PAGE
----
Millennium Post
Team MP
New Delhi

New Delhi: The Supreme Court is expected to deliver a verdict on Wednesday regarding a series of petitions that demand a thorough cross-check of votes cast via Electronic Voting Machines (EVMs) against the Voter Verifiable Paper Audit Trail (VVPAT) records.

VVPAT serves as an independent system for voters to confirm that their votes are accurately recorded.

Justices Sanjiv Khanna and Dipankar Datta, who are presiding over the case, will announce the court’s decision, which was previously deferred on April 18.

The court emphasised the critical nature of voter confidence in the electoral process during the hearings. It advised the petitioners, who had proposed a return to paper ballots, to trust the reliability of EVMs and acknowledge the Election Commission’s efforts when successful.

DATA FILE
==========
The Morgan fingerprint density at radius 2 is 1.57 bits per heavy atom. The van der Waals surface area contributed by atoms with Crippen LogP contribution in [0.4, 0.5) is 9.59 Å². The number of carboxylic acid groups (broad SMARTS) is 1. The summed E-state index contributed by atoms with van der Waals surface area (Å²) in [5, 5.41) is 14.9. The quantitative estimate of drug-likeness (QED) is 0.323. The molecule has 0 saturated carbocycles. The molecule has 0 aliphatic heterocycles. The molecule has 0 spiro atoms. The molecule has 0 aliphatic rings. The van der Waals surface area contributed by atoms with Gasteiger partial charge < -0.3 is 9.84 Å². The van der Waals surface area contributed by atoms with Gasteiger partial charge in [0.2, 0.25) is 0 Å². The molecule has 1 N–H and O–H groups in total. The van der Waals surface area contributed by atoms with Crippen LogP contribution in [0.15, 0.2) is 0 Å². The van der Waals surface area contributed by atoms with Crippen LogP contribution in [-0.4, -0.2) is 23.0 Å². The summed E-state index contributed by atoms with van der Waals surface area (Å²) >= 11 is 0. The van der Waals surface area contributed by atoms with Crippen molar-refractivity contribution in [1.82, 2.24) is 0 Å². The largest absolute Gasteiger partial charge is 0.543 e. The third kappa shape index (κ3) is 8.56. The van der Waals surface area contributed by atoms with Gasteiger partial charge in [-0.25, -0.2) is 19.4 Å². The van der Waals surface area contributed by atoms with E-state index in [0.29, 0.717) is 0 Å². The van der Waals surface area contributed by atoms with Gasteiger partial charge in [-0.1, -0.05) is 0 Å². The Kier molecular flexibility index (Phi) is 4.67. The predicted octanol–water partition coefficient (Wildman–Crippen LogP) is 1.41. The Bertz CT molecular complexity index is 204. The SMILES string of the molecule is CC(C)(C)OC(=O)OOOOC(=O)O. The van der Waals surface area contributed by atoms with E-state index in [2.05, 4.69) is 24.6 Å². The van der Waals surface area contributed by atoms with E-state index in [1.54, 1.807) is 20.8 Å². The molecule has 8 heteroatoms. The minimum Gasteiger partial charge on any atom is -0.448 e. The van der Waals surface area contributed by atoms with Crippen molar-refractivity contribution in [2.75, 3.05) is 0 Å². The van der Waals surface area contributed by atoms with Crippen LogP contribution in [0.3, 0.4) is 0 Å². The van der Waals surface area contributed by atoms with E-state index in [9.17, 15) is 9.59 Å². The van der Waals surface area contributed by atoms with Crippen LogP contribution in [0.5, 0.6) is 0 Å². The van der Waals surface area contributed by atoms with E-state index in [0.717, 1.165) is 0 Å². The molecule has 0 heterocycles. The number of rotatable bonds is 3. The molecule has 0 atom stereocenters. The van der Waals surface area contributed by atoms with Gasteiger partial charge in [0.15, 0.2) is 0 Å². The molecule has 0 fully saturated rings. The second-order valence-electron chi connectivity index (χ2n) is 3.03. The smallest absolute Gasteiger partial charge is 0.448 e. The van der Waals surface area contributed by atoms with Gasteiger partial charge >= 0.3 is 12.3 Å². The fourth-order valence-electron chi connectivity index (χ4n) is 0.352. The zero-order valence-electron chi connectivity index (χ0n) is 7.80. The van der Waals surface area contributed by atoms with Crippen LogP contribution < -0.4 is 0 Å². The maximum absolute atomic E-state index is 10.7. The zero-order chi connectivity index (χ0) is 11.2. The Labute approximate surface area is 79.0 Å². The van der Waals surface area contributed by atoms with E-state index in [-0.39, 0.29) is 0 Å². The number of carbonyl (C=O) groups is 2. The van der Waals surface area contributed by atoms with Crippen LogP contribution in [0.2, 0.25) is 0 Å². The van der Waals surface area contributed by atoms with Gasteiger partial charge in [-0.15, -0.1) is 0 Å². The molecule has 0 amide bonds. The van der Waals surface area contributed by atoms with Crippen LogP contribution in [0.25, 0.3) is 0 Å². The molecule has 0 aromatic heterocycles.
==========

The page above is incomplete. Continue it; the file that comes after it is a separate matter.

The NGO ‘Association for Democratic Reforms’ (ADR), a petitioner in the case, has challenged the Election Commission’s 2017 move to switch VVPAT machines’ transparent glass with an opaque one, limiting voters’ view of the slip to a brief seven-second window when illuminated.

In the extensive hearings, the bench spent considerable time with Deputy Election Commissioner Nitesh Kumar Vyas to grasp EVM operations. Advocate Prashant Bhushan, representing ADR, was reminded that voter satisfaction and trust are fundamental to the voting process.

Representing the Election Commission, senior advocate Maninder Singh argued that while EVMs are secure and tamper-proof, human errors cannot be entirely excluded.

Earlier on April 16, the apex court criticised the disparagement of EVMs and the suggestion to revert to ballot papers, highlighting the complexity of India’s electoral process and warning against undermining the system.

The ongoing seven-phase Lok Sabha elections commenced on April 19, with the second phase scheduled for April 26.

ADR’s plea includes a request for the EVM vote count to match the verifiably “recorded as cast” votes and for voters to be able to confirm via the VVPAT slip that their vote, as documented on the paper slip, has been “counted as recorded”.

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